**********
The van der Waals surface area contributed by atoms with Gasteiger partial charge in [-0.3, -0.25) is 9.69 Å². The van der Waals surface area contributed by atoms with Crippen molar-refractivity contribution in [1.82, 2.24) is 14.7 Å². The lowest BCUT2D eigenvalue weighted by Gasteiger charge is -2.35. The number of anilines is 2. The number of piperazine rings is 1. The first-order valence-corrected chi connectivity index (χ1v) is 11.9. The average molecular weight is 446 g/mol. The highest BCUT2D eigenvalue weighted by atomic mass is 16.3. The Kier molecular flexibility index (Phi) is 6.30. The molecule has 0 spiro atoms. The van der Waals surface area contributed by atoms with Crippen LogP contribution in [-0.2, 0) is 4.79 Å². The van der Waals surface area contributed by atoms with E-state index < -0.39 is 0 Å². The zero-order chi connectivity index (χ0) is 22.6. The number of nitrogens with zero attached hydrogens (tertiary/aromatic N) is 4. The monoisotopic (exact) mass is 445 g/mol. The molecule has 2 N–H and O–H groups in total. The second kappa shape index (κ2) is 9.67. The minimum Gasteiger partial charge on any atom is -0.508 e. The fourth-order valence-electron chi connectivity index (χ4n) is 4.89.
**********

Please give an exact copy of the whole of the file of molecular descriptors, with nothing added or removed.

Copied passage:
The van der Waals surface area contributed by atoms with Gasteiger partial charge in [-0.3, -0.25) is 9.69 Å². The van der Waals surface area contributed by atoms with Crippen molar-refractivity contribution in [1.82, 2.24) is 14.7 Å². The lowest BCUT2D eigenvalue weighted by Gasteiger charge is -2.35. The number of anilines is 2. The number of piperazine rings is 1. The first-order valence-corrected chi connectivity index (χ1v) is 11.9. The average molecular weight is 446 g/mol. The highest BCUT2D eigenvalue weighted by atomic mass is 16.3. The Kier molecular flexibility index (Phi) is 6.30. The molecule has 0 spiro atoms. The van der Waals surface area contributed by atoms with Crippen LogP contribution in [-0.2, 0) is 4.79 Å². The van der Waals surface area contributed by atoms with E-state index < -0.39 is 0 Å². The zero-order chi connectivity index (χ0) is 22.6. The number of nitrogens with zero attached hydrogens (tertiary/aromatic N) is 4. The monoisotopic (exact) mass is 445 g/mol. The molecule has 2 N–H and O–H groups in total. The second kappa shape index (κ2) is 9.67. The minimum Gasteiger partial charge on any atom is -0.508 e. The fourth-order valence-electron chi connectivity index (χ4n) is 4.89.